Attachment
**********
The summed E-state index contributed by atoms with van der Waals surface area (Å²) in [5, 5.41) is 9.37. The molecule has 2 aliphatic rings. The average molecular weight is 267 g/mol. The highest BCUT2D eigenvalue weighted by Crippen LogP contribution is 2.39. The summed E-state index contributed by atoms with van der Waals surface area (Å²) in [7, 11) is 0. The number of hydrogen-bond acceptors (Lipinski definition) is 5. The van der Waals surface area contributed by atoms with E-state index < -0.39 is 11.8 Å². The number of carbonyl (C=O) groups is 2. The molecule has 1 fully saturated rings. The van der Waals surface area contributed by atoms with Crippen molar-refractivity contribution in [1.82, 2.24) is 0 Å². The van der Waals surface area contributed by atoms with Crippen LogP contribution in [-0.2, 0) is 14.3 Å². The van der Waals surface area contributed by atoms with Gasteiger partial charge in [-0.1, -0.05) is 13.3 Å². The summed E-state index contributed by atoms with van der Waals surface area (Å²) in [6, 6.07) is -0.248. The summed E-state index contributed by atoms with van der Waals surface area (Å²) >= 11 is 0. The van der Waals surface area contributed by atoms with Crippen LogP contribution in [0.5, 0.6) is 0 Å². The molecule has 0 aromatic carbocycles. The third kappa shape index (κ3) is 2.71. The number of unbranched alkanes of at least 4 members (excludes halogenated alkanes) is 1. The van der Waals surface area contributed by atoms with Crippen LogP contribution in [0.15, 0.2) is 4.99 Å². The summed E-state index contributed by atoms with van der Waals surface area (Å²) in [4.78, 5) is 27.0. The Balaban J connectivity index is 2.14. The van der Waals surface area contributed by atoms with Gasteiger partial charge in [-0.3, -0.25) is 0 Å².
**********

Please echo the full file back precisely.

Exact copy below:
The summed E-state index contributed by atoms with van der Waals surface area (Å²) in [5, 5.41) is 9.37. The molecule has 2 aliphatic rings. The average molecular weight is 267 g/mol. The highest BCUT2D eigenvalue weighted by Crippen LogP contribution is 2.39. The summed E-state index contributed by atoms with van der Waals surface area (Å²) in [7, 11) is 0. The number of hydrogen-bond acceptors (Lipinski definition) is 5. The van der Waals surface area contributed by atoms with E-state index < -0.39 is 11.8 Å². The number of carbonyl (C=O) groups is 2. The molecule has 1 fully saturated rings. The van der Waals surface area contributed by atoms with Crippen molar-refractivity contribution in [1.82, 2.24) is 0 Å². The van der Waals surface area contributed by atoms with Crippen LogP contribution in [-0.2, 0) is 14.3 Å². The van der Waals surface area contributed by atoms with Gasteiger partial charge in [-0.1, -0.05) is 13.3 Å². The summed E-state index contributed by atoms with van der Waals surface area (Å²) in [6, 6.07) is -0.248. The summed E-state index contributed by atoms with van der Waals surface area (Å²) >= 11 is 0. The van der Waals surface area contributed by atoms with Crippen LogP contribution in [0.5, 0.6) is 0 Å². The molecule has 0 aromatic carbocycles. The third kappa shape index (κ3) is 2.71. The number of unbranched alkanes of at least 4 members (excludes halogenated alkanes) is 1. The van der Waals surface area contributed by atoms with Crippen LogP contribution in [0.15, 0.2) is 4.99 Å². The summed E-state index contributed by atoms with van der Waals surface area (Å²) in [4.78, 5) is 27.0. The Balaban J connectivity index is 2.14. The van der Waals surface area contributed by atoms with Gasteiger partial charge in [-0.3, -0.25) is 0 Å².